6. A Newspaper
Seth was bending over his work among the potatoes. It was a large order, for there were more than five acres of it. Every time he stood erect to ease his back he scanned the distance in the direction of the White River. Each time he bent again over his hoe, it was with a dissatisfied look on his sunburnt face. He made up his mind that Rosebud was playing truant again. He cared nothing for the fact of the truancy, but the direction in which his eyes turned whenever he looked up displayed his real source of dissatisfaction. Rosebud had been out since the midday dinner, and he guessed where she was. The mosquitoes worried him to-day, which meant that his temper was ruffled.
Suddenly he paused. But this time he didn't look round. He heard the sound of galloping hoofs racing across the prairie. Continuing his work, he roughly estimated the distance the rider was away.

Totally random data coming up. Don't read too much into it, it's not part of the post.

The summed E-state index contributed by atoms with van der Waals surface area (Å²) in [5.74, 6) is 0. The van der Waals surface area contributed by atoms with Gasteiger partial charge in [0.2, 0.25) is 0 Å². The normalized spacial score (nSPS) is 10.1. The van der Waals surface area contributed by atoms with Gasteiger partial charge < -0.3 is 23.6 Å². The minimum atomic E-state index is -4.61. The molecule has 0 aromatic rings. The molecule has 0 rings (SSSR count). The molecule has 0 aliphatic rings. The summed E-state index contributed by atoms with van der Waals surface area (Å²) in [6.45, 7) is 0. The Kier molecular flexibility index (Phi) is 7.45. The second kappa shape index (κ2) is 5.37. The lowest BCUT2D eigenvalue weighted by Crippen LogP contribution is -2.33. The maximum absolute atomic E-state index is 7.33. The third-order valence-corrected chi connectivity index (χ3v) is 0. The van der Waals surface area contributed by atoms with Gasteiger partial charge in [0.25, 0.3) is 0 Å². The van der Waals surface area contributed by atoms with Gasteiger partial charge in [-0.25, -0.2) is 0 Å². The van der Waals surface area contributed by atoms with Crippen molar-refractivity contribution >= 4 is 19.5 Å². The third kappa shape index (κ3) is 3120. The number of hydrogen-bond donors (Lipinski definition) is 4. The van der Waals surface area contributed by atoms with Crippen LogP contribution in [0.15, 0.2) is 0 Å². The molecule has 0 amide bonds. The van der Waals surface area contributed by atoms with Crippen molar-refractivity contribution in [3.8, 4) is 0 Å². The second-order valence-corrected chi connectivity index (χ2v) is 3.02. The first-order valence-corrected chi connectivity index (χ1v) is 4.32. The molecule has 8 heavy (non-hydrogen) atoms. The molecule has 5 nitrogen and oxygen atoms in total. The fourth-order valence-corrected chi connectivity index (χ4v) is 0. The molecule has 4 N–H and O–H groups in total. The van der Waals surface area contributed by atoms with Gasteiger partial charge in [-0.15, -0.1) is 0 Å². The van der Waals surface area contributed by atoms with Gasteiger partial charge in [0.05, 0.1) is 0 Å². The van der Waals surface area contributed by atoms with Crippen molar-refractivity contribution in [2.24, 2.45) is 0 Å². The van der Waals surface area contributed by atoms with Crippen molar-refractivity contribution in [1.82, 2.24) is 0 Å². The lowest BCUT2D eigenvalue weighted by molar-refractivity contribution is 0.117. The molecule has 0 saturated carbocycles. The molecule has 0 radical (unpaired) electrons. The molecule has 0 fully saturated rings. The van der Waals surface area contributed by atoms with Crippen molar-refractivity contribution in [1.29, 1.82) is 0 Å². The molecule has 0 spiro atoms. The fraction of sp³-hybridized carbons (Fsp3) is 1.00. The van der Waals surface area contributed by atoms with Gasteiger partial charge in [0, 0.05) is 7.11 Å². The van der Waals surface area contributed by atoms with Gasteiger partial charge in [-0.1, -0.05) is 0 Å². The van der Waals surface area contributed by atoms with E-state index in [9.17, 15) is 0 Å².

He gave no sign at all until Rosebud's voice called to him.
"Seth, I've come to help you hoe," she said.
The man saw that the horse was standing pawing the ground among the potatoes.
"I take it friendly of you," he said, eyeing the havoc the animal was creating. "Guess that horse o' yours has intentions that aways too. They're laud'ble, but misplaced."
The girl checked the creature, and turned him off the patch. Then she quietly slid to the ground and removed her saddle and bridle, and drove him off out on the prairie for a roll.
"I'm so sorry, Seth! I'm afraid he's made a mess of these plants."
Rosebud stooped and tried to repair the damage her horse had done. She did not look in Seth's direction, but her smiling face conveyed nothing of her regret. Presently she stood up and stepped gingerly along the furrows toward the man.